Multiplexing experiments can generate large amounts of data. For example, running a 27-plex on 80 samples generates 2,160 data points. In this case, using a software package to automate and control data collection settings, organization, and interpretation will improve data consistency. In this section we describe the various elements of a data analysis workflow and the capabilities of the Bio-Plex software.
Related sections: Bio-Plex Assays and Detection of Analytes Using the Bio-Plex® System.
Bio-Plex Manager™ and Bio-Plex Data Pro™ are two Bio-Plex® software programs that offer a wide range of tools for setting up and running Bio-Plex experiments and for analyzing the data generated.
Bio-Plex Manager software is used to:
Bio-Plex Data Pro software is used to analyze Bio-Plex data. It can:
If you are currently using one of these software programs, please visit our Bio-Plex software resource page to find documentation to help you run your Bio-Plex experiments, analyze your data, and ensure that you have the most recent version of the software.
Collection settings or protocols are set up in the software to ensure that the data collected are optimized for the specified assays. In the context of multiplex immunoassays, a good curve is defined by three main parameters: standard curve recovery, intra-assay CV, and working assay range (Figure 2).
Fig 2. Critical parameters for an optimized standard curve.
Standard curve recovery is a practical parameter commonly used to determine the overall accuracy of an assay (Wadhwa and Thorpe, 1998). Bio-Plex Manager includes a mechanism for assessing the fit of a standard curve to its individual standard points. This is the recovery percentage. For each analyte standard, an observed concentration is back-calculated by plotting the fluorescence intensity of the standard on the standard curve. This is divided by the expected concentration and multiplied by 100 to give a recovery percentage. The measurement can be performed automatically by software. The output is derived from the assigned (expected) concentration of each standard and the actual (observed) concentration using the formula:
[Observed concentration/Expected concentration] x 100.
Working assay range is defined as the range between the lower limit of quantitation (LLOQ) and the upper limit of quantitation (ULOQ) in which an assay is both precise and accurate. Assay precision evaluates both intra-assay %CV and inter-assay %CV. Intra-assay (within run) %CV assesses variation among the replicates within the assay.
Reliable and reproducible multiplex assays require an instrument with proper optical alignment, reporter performance, and fluidics integrity. This is carried out by performing system validation and verification as well as reader calibration using software products alongside validation and verification kits. The protocols can be automated by the software using kits such as the maintenance, calibration, and validation (MCV) plate (Figure 3). The workflow evaluates the performance of various instrument and operation qualifications, which include optical alignment, integrity of fluidics, performance of the reporter channel, and bead classification efficiency.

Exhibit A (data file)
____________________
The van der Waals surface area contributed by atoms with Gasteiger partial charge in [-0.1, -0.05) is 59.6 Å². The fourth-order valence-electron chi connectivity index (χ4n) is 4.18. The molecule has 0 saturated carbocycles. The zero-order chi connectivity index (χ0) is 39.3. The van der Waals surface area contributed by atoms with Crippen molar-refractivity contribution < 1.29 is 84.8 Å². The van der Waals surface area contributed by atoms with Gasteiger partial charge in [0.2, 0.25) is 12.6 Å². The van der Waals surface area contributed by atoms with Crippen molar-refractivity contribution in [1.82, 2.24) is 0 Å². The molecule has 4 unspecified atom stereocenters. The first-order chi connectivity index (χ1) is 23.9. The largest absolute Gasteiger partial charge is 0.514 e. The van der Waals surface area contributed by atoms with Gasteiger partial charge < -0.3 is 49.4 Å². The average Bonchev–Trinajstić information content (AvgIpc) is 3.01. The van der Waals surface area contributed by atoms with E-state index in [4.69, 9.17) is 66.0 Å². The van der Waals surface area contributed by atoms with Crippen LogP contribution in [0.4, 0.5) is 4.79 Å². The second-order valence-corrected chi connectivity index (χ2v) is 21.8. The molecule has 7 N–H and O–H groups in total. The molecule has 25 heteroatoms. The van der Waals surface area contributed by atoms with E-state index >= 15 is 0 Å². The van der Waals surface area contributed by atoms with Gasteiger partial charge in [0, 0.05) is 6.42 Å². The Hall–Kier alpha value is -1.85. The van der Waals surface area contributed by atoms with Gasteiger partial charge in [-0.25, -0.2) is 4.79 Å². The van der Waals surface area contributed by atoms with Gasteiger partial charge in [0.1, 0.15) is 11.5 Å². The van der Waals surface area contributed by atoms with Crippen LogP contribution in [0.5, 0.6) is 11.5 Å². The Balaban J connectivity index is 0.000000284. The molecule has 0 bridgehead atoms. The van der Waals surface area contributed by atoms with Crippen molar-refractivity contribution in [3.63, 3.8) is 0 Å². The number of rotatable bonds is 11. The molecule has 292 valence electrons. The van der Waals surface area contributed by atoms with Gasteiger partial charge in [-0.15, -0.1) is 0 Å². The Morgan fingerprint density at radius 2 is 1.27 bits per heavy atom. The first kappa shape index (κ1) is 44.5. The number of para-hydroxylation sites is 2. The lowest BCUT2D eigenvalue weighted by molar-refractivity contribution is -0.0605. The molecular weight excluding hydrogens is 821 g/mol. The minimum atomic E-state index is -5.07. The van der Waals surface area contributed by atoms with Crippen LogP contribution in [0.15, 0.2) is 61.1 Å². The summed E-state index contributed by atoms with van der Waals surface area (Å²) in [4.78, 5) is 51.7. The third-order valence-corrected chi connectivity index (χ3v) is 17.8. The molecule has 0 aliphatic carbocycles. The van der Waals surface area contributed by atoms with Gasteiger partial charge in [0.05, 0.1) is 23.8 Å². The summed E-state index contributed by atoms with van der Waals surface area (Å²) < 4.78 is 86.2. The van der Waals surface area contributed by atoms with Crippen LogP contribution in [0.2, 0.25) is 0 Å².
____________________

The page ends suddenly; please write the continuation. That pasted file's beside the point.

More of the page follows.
Fig 3. Instrument validation and calibration tools.
The Bio-Plex assays use serially diluted standards to generate a calibration or standard curve. A regression analysis is performed to derive an equation that is used to predict the concentrations of unknown samples. The quality of the standard curve has a direct impact on the quality of the extracted concentration values. Therefore proper management of the standard curve is the key to consistent reporting of sample measurement. Software can optimize curve fit by refining the standard curve fit, automatically removing standards from analysis based on recovery values, statistical relevance, and a conservative coefficient of variation.
Bio-Plex Manager software includes a curve fit optimizer, a single click feature that allows users to optimize curves without manually mining the raw data. Multiple data sets can be simultaneously optimized without cycling through several screens to identify outlier data points. This decreases total analysis time and increases the consistency in qualifying raw data. The standard performance criteria used to refine individual standard curves include identifying outliers that demonstrate poor standard curve recovery, poor intra-assay %CV, and saturation or hook effect. The output of the curve fit optimization also includes a report to indicate which curves in a data set have been successfully optimized, could not be optimized, or require user input to further refine data points (Figure 4).
Fig 4. Automated curve fit optimizer.